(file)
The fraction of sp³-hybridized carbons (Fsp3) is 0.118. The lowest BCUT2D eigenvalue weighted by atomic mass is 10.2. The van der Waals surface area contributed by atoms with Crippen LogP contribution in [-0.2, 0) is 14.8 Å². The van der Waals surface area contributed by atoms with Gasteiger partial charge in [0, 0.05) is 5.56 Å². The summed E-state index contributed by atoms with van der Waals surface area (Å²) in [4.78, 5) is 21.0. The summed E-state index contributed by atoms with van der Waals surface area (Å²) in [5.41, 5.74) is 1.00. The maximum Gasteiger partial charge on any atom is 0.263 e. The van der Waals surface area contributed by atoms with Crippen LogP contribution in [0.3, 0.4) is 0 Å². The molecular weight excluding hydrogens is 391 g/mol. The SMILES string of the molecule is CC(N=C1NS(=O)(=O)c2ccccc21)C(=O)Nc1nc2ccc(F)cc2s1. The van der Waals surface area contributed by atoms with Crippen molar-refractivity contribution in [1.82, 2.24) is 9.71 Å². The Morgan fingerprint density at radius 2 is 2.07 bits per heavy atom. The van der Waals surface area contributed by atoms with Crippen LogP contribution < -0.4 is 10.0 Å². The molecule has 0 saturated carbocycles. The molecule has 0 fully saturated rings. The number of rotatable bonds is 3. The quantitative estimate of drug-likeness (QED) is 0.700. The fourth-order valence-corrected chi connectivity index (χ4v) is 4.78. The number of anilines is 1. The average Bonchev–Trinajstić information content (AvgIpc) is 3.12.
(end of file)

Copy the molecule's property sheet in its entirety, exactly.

The fraction of sp³-hybridized carbons (Fsp3) is 0.118. The lowest BCUT2D eigenvalue weighted by atomic mass is 10.2. The van der Waals surface area contributed by atoms with Crippen LogP contribution in [-0.2, 0) is 14.8 Å². The van der Waals surface area contributed by atoms with Gasteiger partial charge in [0, 0.05) is 5.56 Å². The summed E-state index contributed by atoms with van der Waals surface area (Å²) in [4.78, 5) is 21.0. The summed E-state index contributed by atoms with van der Waals surface area (Å²) in [5.41, 5.74) is 1.00. The maximum Gasteiger partial charge on any atom is 0.263 e. The van der Waals surface area contributed by atoms with Crippen LogP contribution in [0.3, 0.4) is 0 Å². The molecular weight excluding hydrogens is 391 g/mol. The SMILES string of the molecule is CC(N=C1NS(=O)(=O)c2ccccc21)C(=O)Nc1nc2ccc(F)cc2s1. The van der Waals surface area contributed by atoms with Crippen molar-refractivity contribution in [1.82, 2.24) is 9.71 Å². The Morgan fingerprint density at radius 2 is 2.07 bits per heavy atom. The van der Waals surface area contributed by atoms with Crippen LogP contribution < -0.4 is 10.0 Å². The molecule has 0 saturated carbocycles. The molecule has 0 fully saturated rings. The number of rotatable bonds is 3. The quantitative estimate of drug-likeness (QED) is 0.700. The fourth-order valence-corrected chi connectivity index (χ4v) is 4.78. The number of anilines is 1. The average Bonchev–Trinajstić information content (AvgIpc) is 3.12.